Get the Weekly Skidmore Spark

<p>Thank you! We will be sending a welcome email shortly. </p>

One of the biggest complaints that business owners, like you, tell me about writing a blog is a lack of time. When I stand up in front of audiences to share my thoughts and strategies on successful blogging, the same question gets asked over and over again …

“How would I have the time to start, write and keep up a blog?”

Now I don’t blame you for thinking this. It’s a hurdle I have had to mentally – and physically – jump over many times over the years.

When I started my first blog back in the summer of 2005 (back when blogging was viewed more as a secret online diary that fed the occasional series in the Sunday tabloids) it was tough starting from a blank website template. It was always easier to find other things to do than sit myself down to write a 500 word article.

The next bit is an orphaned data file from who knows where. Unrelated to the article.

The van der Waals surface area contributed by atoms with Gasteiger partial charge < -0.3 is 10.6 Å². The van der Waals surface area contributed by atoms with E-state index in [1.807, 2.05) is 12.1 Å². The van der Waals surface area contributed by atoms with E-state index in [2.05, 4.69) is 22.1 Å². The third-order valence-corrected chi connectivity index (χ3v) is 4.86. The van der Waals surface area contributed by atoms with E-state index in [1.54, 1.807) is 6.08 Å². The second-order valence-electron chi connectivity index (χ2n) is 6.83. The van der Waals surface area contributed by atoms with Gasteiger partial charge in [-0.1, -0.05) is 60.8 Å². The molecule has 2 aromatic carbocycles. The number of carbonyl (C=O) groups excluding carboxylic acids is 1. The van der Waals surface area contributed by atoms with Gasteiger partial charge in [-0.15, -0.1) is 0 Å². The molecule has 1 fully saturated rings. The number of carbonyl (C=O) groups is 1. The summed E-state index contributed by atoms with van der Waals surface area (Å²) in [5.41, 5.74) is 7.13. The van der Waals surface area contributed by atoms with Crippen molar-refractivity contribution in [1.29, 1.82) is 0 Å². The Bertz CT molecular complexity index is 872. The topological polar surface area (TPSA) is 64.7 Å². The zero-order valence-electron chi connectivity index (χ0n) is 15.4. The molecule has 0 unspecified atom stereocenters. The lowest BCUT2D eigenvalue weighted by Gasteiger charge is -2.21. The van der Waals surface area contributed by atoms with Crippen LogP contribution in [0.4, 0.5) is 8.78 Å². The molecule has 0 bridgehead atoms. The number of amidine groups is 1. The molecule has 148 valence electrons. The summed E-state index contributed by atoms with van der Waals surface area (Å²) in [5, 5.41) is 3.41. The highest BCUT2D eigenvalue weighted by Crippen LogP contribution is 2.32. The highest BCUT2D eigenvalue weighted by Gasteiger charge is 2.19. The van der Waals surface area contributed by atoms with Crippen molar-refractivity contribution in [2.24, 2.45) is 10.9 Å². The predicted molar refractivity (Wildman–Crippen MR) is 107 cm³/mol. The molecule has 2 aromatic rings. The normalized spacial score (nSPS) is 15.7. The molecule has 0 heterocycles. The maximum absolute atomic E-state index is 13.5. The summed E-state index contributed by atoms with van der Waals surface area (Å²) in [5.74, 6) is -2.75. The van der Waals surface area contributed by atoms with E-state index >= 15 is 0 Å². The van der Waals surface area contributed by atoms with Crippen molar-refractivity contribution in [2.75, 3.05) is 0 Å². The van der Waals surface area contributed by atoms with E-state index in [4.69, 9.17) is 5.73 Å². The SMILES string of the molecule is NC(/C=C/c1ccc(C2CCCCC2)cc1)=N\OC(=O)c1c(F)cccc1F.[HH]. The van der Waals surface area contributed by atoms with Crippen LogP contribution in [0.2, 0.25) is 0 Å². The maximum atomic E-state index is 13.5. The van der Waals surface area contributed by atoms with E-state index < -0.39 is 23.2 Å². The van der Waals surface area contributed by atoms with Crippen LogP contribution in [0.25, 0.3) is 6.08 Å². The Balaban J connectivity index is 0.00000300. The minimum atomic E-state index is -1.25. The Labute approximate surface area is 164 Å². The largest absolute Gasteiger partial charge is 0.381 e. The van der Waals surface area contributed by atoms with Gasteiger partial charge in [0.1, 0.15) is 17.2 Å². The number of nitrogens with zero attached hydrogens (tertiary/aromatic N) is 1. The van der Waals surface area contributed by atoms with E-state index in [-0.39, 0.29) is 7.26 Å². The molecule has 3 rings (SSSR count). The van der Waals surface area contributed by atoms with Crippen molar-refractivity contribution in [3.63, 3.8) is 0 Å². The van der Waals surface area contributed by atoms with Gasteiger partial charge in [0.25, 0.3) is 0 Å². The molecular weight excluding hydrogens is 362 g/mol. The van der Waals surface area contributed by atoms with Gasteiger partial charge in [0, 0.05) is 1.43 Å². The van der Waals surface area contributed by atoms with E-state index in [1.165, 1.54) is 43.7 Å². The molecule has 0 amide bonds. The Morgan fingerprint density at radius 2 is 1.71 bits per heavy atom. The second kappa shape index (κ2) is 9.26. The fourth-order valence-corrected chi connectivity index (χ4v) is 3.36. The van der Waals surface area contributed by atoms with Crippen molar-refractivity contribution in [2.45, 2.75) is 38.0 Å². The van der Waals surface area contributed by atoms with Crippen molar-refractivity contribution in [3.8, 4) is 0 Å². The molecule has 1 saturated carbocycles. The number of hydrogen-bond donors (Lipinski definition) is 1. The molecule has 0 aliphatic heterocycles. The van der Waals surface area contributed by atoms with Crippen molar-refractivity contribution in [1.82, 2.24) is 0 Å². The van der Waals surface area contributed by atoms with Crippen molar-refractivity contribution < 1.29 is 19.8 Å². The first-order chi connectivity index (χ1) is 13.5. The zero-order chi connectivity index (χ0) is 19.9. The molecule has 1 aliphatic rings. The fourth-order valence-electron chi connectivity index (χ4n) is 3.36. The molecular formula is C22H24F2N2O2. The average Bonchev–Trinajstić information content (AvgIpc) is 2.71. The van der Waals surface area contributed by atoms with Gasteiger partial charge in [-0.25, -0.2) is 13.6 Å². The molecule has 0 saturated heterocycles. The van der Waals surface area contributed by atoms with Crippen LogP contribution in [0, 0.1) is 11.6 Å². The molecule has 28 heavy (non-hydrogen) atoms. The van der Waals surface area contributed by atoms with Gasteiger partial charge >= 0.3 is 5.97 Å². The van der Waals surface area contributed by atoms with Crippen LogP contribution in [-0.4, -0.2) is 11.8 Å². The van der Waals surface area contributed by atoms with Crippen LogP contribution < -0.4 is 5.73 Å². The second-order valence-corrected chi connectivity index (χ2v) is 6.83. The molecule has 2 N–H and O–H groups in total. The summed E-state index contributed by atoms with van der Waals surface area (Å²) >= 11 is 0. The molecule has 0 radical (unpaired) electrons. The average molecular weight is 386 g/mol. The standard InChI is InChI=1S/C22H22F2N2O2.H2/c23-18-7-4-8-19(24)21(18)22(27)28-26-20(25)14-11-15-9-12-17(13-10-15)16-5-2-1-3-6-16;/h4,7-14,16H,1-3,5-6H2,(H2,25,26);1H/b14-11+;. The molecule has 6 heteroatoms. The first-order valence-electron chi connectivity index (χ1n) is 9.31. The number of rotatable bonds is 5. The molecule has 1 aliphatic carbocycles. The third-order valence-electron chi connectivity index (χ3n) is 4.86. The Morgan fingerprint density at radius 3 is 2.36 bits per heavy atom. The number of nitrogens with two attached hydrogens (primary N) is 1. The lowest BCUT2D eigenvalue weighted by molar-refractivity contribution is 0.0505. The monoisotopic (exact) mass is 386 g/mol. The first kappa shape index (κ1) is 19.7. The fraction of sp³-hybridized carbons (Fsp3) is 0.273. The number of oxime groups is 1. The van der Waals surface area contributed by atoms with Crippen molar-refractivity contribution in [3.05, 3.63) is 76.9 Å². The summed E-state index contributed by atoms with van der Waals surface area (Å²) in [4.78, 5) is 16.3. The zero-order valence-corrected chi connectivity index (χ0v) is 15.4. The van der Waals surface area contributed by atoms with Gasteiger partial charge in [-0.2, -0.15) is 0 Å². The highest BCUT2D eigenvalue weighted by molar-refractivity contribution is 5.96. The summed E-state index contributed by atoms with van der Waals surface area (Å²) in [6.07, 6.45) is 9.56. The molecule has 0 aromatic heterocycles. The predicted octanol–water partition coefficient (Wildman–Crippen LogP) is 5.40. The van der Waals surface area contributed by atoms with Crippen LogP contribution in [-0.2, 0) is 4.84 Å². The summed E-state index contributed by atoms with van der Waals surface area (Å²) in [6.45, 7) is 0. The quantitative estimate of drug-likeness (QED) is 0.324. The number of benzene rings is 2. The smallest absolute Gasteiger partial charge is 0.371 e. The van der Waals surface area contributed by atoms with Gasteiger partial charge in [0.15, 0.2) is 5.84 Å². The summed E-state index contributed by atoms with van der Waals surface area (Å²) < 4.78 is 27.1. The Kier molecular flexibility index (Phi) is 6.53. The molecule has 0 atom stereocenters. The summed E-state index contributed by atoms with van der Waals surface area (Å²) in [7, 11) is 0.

Even now as a published author, a blogger here as well as over at and creator of content at The Web Tech Club, there are times I feel so completely uninspired that I would rather go and change all the beds in our house (my most hated household chore …. ever!) than sit down to write.

And this is why I think that time is never really the problem to starting, writing and keeping up a blog. The real problem is coming up with enough ideas and inspiration to keep the content flowing.

As more and more businesses now use blogging as part of their marketing strategy, it’s also too easy to feel that there is nothing unique about what you want to share. The little gremlins in your head start chanting “it’s all been done before – who would want to read what you’ve got to say anyway?”

Your creativity and inspiration over what to write is crushed even further. And bam … you find yet another excuse to not find the time to do it. And if you don’t want to do something, then you know how easy it is to make all the excuses in the world and not do it!